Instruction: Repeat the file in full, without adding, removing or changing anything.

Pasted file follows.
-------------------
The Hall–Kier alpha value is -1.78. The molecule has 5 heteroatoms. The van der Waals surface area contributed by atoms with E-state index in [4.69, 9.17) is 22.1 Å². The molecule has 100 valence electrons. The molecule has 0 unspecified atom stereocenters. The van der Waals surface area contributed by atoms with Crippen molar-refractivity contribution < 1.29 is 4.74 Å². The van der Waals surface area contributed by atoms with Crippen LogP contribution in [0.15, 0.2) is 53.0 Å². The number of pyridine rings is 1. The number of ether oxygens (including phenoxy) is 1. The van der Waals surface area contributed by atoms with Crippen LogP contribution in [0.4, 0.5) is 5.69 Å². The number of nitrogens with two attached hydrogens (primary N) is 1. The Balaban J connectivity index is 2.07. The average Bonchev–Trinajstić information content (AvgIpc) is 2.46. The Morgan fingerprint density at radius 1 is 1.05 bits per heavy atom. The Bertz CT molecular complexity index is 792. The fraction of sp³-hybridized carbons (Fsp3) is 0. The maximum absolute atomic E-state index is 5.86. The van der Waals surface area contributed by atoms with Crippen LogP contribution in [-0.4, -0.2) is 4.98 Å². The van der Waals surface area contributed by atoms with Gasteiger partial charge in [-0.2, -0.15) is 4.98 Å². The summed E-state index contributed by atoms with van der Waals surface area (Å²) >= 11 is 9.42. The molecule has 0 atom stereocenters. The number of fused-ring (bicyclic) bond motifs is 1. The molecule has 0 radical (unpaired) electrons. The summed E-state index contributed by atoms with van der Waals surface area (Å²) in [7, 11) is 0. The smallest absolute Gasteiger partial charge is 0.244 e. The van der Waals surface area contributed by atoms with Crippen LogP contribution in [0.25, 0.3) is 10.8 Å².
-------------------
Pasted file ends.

The Hall–Kier alpha value is -1.78. The molecule has 5 heteroatoms. The van der Waals surface area contributed by atoms with E-state index in [4.69, 9.17) is 22.1 Å². The molecule has 100 valence electrons. The molecule has 0 unspecified atom stereocenters. The van der Waals surface area contributed by atoms with Crippen molar-refractivity contribution < 1.29 is 4.74 Å². The van der Waals surface area contributed by atoms with Crippen LogP contribution in [0.15, 0.2) is 53.0 Å². The number of pyridine rings is 1. The number of ether oxygens (including phenoxy) is 1. The van der Waals surface area contributed by atoms with Crippen LogP contribution in [0.4, 0.5) is 5.69 Å². The number of nitrogens with two attached hydrogens (primary N) is 1. The Balaban J connectivity index is 2.07. The average Bonchev–Trinajstić information content (AvgIpc) is 2.46. The Morgan fingerprint density at radius 1 is 1.05 bits per heavy atom. The Bertz CT molecular complexity index is 792. The fraction of sp³-hybridized carbons (Fsp3) is 0. The maximum absolute atomic E-state index is 5.86. The van der Waals surface area contributed by atoms with Crippen LogP contribution in [-0.4, -0.2) is 4.98 Å². The van der Waals surface area contributed by atoms with Gasteiger partial charge in [-0.2, -0.15) is 4.98 Å². The summed E-state index contributed by atoms with van der Waals surface area (Å²) >= 11 is 9.42. The molecule has 0 atom stereocenters. The number of fused-ring (bicyclic) bond motifs is 1. The molecule has 0 radical (unpaired) electrons. The summed E-state index contributed by atoms with van der Waals surface area (Å²) in [7, 11) is 0. The smallest absolute Gasteiger partial charge is 0.244 e. The van der Waals surface area contributed by atoms with Crippen LogP contribution in [0.25, 0.3) is 10.8 Å².